Greg Laden of ScienceBlogs now has a good article, and image macro meme that you can use on your Limbaughtomized Facebook frienemies and in-laws when they repeat that usual derp talking point "It's snowing, therefore global warming is a hoax!"
Below the fold, I'll mention some of the science that explains why the age of global climate change may bring more blizzards.
In short, because the Arctic has warmed (warmed is a relative term - we're talking about going from -40 to -35), the forces that keep the Arctic air in the Arctic aren't nearly as strong. The jet stream, which is a river of air that's the boundary between the warmer air of temperate-to-tropic climes, and the colder air of temperate-to-arctic regions, thus meanders a lot more, or as the analogy goes, staggers around drunkenly. And when the jet stream staggers south, cold Arctic air comes with it. No, the Arctic cold air masses are not expanding. They're moving around more, and visiting us more.
So, if you're wondering why the temperatures have dropped below zero, and there's feet of snow on the ground all of the sudden, yes, you can blame man-made global warming. Not every scientist agrees that global warming may be causing more blizzards, but a lot of them think this theory has merit.
From Laden's article:
...Chris Mooney, writing for Mother Jones, elaborates:
What is happening instead is the cold air mass that usually sits up on the Arctic during the northern Winter has moved, drooped, shifted, gone off center, to engulf part of the temperate region. Here in the Twin Cities, it is about 8 below zero F as I write this. If I go north towards the famous locality of International Falls (famous for its cold temperature readings often mentioned on the national news) it will in fact be colder. If I go even farther north, at some point it will start to get warm again, as we leave the giant blob of cold air that has engulfed us. In fact, it is relatively warm up on the North Pole right now. Alaska and Europe are relatively warm as well.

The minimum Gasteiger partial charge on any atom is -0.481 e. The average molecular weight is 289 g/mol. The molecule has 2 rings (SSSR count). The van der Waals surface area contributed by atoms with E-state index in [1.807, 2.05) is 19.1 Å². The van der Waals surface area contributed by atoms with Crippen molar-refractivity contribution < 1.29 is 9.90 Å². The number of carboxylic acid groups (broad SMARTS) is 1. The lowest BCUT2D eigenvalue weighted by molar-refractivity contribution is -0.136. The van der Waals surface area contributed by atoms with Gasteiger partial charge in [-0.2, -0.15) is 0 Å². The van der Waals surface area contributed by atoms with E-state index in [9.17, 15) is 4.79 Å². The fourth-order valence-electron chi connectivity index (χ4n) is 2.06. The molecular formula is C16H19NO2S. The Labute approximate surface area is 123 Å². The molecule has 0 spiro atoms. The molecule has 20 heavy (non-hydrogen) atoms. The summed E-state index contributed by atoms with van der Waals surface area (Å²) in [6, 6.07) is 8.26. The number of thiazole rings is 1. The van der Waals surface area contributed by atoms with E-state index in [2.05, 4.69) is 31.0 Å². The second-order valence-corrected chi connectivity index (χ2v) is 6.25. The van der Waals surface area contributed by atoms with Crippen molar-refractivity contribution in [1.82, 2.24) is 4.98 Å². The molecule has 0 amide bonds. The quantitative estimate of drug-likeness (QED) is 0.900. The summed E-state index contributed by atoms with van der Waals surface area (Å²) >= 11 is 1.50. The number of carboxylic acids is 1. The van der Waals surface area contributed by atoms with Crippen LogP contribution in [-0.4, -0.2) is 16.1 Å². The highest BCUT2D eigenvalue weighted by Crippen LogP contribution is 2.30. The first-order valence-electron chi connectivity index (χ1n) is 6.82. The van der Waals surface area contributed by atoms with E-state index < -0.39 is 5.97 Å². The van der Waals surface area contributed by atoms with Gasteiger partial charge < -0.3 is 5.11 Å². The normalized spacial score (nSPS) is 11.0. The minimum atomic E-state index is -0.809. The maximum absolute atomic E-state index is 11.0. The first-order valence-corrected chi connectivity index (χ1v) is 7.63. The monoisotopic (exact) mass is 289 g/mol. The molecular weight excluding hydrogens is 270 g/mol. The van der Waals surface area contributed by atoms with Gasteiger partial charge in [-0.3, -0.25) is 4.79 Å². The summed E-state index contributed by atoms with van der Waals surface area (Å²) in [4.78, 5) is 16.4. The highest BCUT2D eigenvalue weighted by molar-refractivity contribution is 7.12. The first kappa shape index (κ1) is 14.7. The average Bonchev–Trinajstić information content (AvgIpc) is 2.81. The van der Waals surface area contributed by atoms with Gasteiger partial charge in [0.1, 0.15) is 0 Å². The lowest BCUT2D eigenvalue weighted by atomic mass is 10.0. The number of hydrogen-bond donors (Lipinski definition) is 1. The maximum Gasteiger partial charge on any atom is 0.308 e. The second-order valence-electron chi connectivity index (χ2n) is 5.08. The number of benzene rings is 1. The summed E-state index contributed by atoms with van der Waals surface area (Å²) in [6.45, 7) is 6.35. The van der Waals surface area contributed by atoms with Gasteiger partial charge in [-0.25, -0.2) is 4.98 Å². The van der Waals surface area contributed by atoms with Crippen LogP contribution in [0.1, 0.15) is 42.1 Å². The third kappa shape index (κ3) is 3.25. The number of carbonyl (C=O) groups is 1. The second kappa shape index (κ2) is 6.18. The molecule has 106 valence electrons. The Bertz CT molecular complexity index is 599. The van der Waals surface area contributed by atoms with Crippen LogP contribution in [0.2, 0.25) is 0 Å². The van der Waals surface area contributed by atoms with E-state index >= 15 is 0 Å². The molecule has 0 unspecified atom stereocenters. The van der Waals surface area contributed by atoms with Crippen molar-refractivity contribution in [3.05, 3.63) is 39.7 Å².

The graphic above from the European Centre for Medium-Range Weather Forecasts shows what is happening. The Polar Vortex, a huge system of swirling air that normally contains the polar cold air has shifted so it is not sitting right on the pole as it usually does. We are not seeing an expansion of cold, an ice age, or an anti-global warming phenomenon. We are seeing the usual cold polar air taking an excursion.
So, this cold weather we are having does not disprove global warming.
In fact, the cold snap we are experiencing in the middle of the US and adjoining Canada may be because of global warming. The Polar Vortex can go off center any given winter, but we have been having some strange large scale weather activity over the last few years that is thought to be related to global warming and that may have contributed to this particular weather event (explained here). This may be an effect of this strangeness, though the jury is still probably out on this particular weather event.
To understand how it works, it first helps to think of the jet stream as a river of air that flows from west to east in the Northern Hemisphere, bringing with it much of our weather. Its motion—sometimes in a relatively straight path, sometimes in a more loopy one—is driven by a difference in temperatures between the equator and the north pole. Southern temperatures are of course warmer, and because warm air takes up more space than cold air, this leads to taller columns of air in the atmosphere. "If you were sitting on top of a layer of atmosphere and you were in DC, looking northward, it would be like looking down a hill, because it's warmer where you are," explains Francis.
The jet stream then flows "downhill," so to speak, in a northward direction. But it's also bent by the rotation of the Earth, leading to its continual wavy, eastward motion.
As the Arctic rapidly heats up, however, there's less of a temperature difference between the equator and the poles, and the downhill slope in the atmosphere is accordingly less steep. This creates a weaker jet stream, a jet stream that meanders more or, if you prefer the new analogy, staggers around drunkenly. "As the Arctic continues to warm, we expect the jet stream to take these wild swings northward and southward more often," says Francis. "And when it does, that's when we get these particularly wild temperature and precipitation patterns, and they tend to stay in place a long time." (For a more thorough explanation, see here.)
That's not to say the jet stream never staggered around drunkenly in the past. It did. But Francis thinks this is happening more often, and the result is all manner of weather extremes, including both cold snaps and also record heat. (Not every scientist agrees; for the debate over Francis's work, see here.)